(Bloomberg) — South African President Cyril Ramaphosa appointed the ruling party’s head of economic policy Enoch Godongwana as finance minister, after Tito Mboweni resigned. The rand plunged.
Mboweni’s replacement was among several changes to the cabinet announced by Ramaphosa on Thursday. The appointment of Godongwana, 64, follows months of speculation about Mboweni’s position in the government after he said he would favor a return to the private sector.
The rand weakened as much as 2.5%, the most on an intraday basis since February, before paring the decline to trade to trade 1% lower at 14.5301 per dollar by 10:57 p.m. in Johannesburg.
Mboweni “was a pillar of financial stability in the country,” said Brendan McKenna, a currency strategy at Wells Fargo in New York. “Investors felt comfortable he had the ability to get debt under control and place debt on a more sustainable trajectory. Him leaving is a bit of a problem.”
The former central bank governor, whose appointment to the post sparked a financial-market rally is 2018, was popular among investors for his strong stance on reining in government spending, cutting public-sector wages and support for loss-making state-owned companies, and selling some state assets.
Godongwana, 64, is a Ramaphosa loyalist. A former deputy minister of public enterprises and of economic development, he holds a master’s degree in financial economics from the University of London.
What Bloomberg’s Economist Says…
“The big risk of course is a loosening of the tight fiscal grip Mboweni had on the public purse, but the new finance minister seems to be aligned to the president’s current reform agenda and insistence on addressing the country’s growing needs within the current fiscal framework. He also comes with policy experience and is known by the business community. The market however, remains concerned for now.”
–Boingotlo Gasealahwe, Africa Economist
The reshuffle is the first since Ramaphosa appointed a new cabinet after 2019 elections. The president has come under pressure to hold members of his executive to account for failing to anticipate and counter a week of riots last month that were triggered by the incarceration of his predecessor Jacob Zuma and claimed more than 350 lives.
“While calm has restored to the affected areas and our law-enforcement agencies are working hard to bring those responsible to justice, we have acknowledged that our security forces were found wanting in several respects,” he said.
Ramaphosa announced that the state security agency would be brought under the control of the presidency and fired his defense minister in the wake of some of the worst unrest the country has ever seen.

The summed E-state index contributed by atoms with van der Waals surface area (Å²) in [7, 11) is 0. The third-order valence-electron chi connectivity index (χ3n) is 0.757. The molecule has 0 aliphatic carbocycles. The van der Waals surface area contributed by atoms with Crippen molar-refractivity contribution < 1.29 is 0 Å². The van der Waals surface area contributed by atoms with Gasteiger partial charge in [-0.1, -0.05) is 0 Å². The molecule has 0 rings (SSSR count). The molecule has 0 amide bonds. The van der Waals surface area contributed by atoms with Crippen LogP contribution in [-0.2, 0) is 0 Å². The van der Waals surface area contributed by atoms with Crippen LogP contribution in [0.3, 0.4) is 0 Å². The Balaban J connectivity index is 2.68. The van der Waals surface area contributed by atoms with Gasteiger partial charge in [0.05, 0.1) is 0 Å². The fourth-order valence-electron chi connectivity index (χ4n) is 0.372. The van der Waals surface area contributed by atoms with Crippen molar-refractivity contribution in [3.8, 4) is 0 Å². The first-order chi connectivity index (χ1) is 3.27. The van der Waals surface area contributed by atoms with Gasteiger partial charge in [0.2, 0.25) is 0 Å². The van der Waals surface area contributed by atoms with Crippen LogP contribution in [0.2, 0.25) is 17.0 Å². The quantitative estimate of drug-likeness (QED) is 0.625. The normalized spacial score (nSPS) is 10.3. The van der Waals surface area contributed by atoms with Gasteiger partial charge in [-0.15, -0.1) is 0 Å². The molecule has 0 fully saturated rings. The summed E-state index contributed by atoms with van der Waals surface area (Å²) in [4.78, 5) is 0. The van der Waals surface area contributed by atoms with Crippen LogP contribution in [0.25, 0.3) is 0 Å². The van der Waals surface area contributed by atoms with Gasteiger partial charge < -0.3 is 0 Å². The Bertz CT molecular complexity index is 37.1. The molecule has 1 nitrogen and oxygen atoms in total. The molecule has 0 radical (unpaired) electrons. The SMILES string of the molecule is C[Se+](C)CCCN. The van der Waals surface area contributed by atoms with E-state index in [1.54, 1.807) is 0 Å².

Ayanda Dlodlo, formerly the intelligence minister, will take over the public service and administration portfolio from Senzo Mchunu, who becomes water and sanitation minister. Defense Minister Nosiviwe Mapisa-Nqakula will be replaced by Thandi Modise, who is currently the speaker of Parliament.
The decision to bring state security into the presidency is important for stability, said Ralph Mathekga, an independent political analyst.
“You can’t just control the economy cluster and think you’re in charge,” he said. “If you can dismantle the state security and make sure the spies have been brought to book, as he is doing, you will be able to rein in how it has been used.”
Ramaphosa also replaced Heath Minister Zweli Mkhize, who quit earlier Thursday after being implicated in a tender scandal. Mkhize will be succeeded by his deputy, Joe Phaahla.
Other new appointments include Mondli Gungubele as minister in the presidency, a post that’s been temporarily filled since Jackson Mthembu died of a coronavirus-related illness in January, Khumbudzo Ntshavheni as communications minister and Mmamoloko Kubayi as human settlements minister. Lindiwe Sisulu, who previously oversaw the housing, water and sanitation portfolio, becomes tourism minister.
The cabinet shakeup comes just over a year before the ruling African National Congress holds an elective conference. Ramaphosa is widely expected to seek a second term as party leader and his decisive action should help affirms his political authority.
Ramaphosa, 68, initially won control of the ANC by a razor-thin margin in 2017, but was repeatedly undermined by a party faction loosely aligned to Zuma and Secretary-General Ace Magashule. They’ve been sidelined in recent months, with Zuma serving a 15-month sentence for defying a court order to testify before a graft inquiry and Magashule suspended from his post while he faces trial on graft charges.
(Updates with Bloomberg Economist comment after sixth paragraph)
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